Federation standards and practices

As mentioned earlier, the industry has anointed SAML 2.0 as the standard for Web-based federation (with HTTP/SSL as the transport) and WS-* will drive Web services. Both require strong authentication and encryption between parties exchanging information. The standards have defined mechanisms to ensure information integrity, confidentiality and protection, which ensure that the underlying technology is secure, but always keep in mind that even secure technologies can present security risk if not implemented properly.

Still, there are constraints to truly ubiquitous federation, one of which being the absence of third-party validation and trust for trading partners, which will dramatically ease the overhead in setting up federated identity relationships. It remains to be seen whether quasi-government entities, associations or even commercial organizations will fill that role. It's likely to be all of the above.

The business drivers for federation are compelling, and the technology is maturing rapidly. As enterprises begin to deploy identity management, the advent of federation among business partners will generate numerous business opportunities.

But as with every emerging technology, you need to tread carefully. It's best off to start small, focusing on exchanging information that will yield results from a user experience standpoint. The most likely candidate is simple Web single sign-on (SSO) -- either in an external or internal context, such as an external integration effort that would enable a common login between Old Navy and Gap's Web sites. It's a hassle to have to deal with both separately, even though the companies are owned by the same parent.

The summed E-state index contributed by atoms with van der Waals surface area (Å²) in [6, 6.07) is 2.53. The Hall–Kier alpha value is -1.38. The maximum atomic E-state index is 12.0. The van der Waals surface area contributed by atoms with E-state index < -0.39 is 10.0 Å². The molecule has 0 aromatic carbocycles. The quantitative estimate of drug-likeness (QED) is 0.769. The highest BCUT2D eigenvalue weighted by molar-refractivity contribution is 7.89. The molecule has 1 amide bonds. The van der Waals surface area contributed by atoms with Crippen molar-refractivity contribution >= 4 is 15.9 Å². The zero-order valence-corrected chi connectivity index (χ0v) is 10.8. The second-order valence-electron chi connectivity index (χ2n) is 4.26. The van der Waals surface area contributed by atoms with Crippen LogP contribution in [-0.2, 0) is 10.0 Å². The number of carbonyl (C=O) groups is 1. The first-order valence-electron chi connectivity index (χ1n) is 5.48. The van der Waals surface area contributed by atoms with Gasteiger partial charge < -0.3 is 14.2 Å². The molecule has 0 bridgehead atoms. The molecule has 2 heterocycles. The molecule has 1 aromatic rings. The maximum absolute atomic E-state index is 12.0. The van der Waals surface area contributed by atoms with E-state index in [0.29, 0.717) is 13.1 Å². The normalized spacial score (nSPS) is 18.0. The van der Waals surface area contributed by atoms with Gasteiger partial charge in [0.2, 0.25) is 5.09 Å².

An example of an internal application would be transparently logging into your company's hosted 401k management application using your Windows login. Another example would be to use the Windows login to access transparently. Again, having to remember multiple passwords for all of these applications is a hassle. Given the more modest objectives of these "starter" federation deployments, interoperability issues will be limited and within a 12-24 month time period will largely be overcome.

Federation is still early into its deployment, so only early adopters -- and those willing to learn alongside the vendors about what works and what doesn't -- need apply. But as standards mature and inter-enterprise business process integration takes root over the next 24 months, federation will be a key part of every company's identity infrastructure.

Mike Rothman is president and principal analyst of Security Incite, an industry analyst firm in Atlanta. Read his blog at or reach him via e-mail at mike.rothman (at) securityincite (dot) com.